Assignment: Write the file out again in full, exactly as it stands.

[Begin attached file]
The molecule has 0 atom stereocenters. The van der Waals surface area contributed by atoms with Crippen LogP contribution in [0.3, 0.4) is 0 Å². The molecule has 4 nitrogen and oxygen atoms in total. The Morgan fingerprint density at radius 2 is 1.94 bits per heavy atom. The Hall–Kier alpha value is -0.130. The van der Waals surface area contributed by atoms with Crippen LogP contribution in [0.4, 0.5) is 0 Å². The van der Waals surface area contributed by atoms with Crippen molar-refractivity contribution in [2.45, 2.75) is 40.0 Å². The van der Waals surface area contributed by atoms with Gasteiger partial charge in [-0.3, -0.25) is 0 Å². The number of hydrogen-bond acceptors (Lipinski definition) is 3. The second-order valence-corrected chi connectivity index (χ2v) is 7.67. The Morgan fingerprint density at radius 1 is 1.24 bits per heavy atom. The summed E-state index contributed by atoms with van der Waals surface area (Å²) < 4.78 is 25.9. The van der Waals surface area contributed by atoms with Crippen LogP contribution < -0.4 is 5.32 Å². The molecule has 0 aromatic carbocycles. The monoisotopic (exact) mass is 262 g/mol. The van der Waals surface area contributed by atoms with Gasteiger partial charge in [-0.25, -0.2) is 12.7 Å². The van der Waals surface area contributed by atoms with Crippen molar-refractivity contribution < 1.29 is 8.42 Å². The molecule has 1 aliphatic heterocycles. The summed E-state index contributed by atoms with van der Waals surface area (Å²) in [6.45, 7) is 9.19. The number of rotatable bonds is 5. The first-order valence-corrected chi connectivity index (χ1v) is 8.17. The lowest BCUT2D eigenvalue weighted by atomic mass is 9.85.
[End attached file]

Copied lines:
The molecule has 0 atom stereocenters. The van der Waals surface area contributed by atoms with Crippen LogP contribution in [0.3, 0.4) is 0 Å². The molecule has 4 nitrogen and oxygen atoms in total. The Morgan fingerprint density at radius 2 is 1.94 bits per heavy atom. The Hall–Kier alpha value is -0.130. The van der Waals surface area contributed by atoms with Crippen LogP contribution in [0.4, 0.5) is 0 Å². The van der Waals surface area contributed by atoms with Crippen molar-refractivity contribution in [2.45, 2.75) is 40.0 Å². The van der Waals surface area contributed by atoms with Gasteiger partial charge in [-0.3, -0.25) is 0 Å². The number of hydrogen-bond acceptors (Lipinski definition) is 3. The second-order valence-corrected chi connectivity index (χ2v) is 7.67. The Morgan fingerprint density at radius 1 is 1.24 bits per heavy atom. The summed E-state index contributed by atoms with van der Waals surface area (Å²) < 4.78 is 25.9. The van der Waals surface area contributed by atoms with Crippen LogP contribution < -0.4 is 5.32 Å². The molecule has 0 aromatic carbocycles. The monoisotopic (exact) mass is 262 g/mol. The van der Waals surface area contributed by atoms with Gasteiger partial charge in [-0.25, -0.2) is 12.7 Å². The van der Waals surface area contributed by atoms with Crippen molar-refractivity contribution < 1.29 is 8.42 Å². The molecule has 1 aliphatic heterocycles. The summed E-state index contributed by atoms with van der Waals surface area (Å²) in [6.45, 7) is 9.19. The number of rotatable bonds is 5. The first-order valence-corrected chi connectivity index (χ1v) is 8.17. The lowest BCUT2D eigenvalue weighted by atomic mass is 9.85.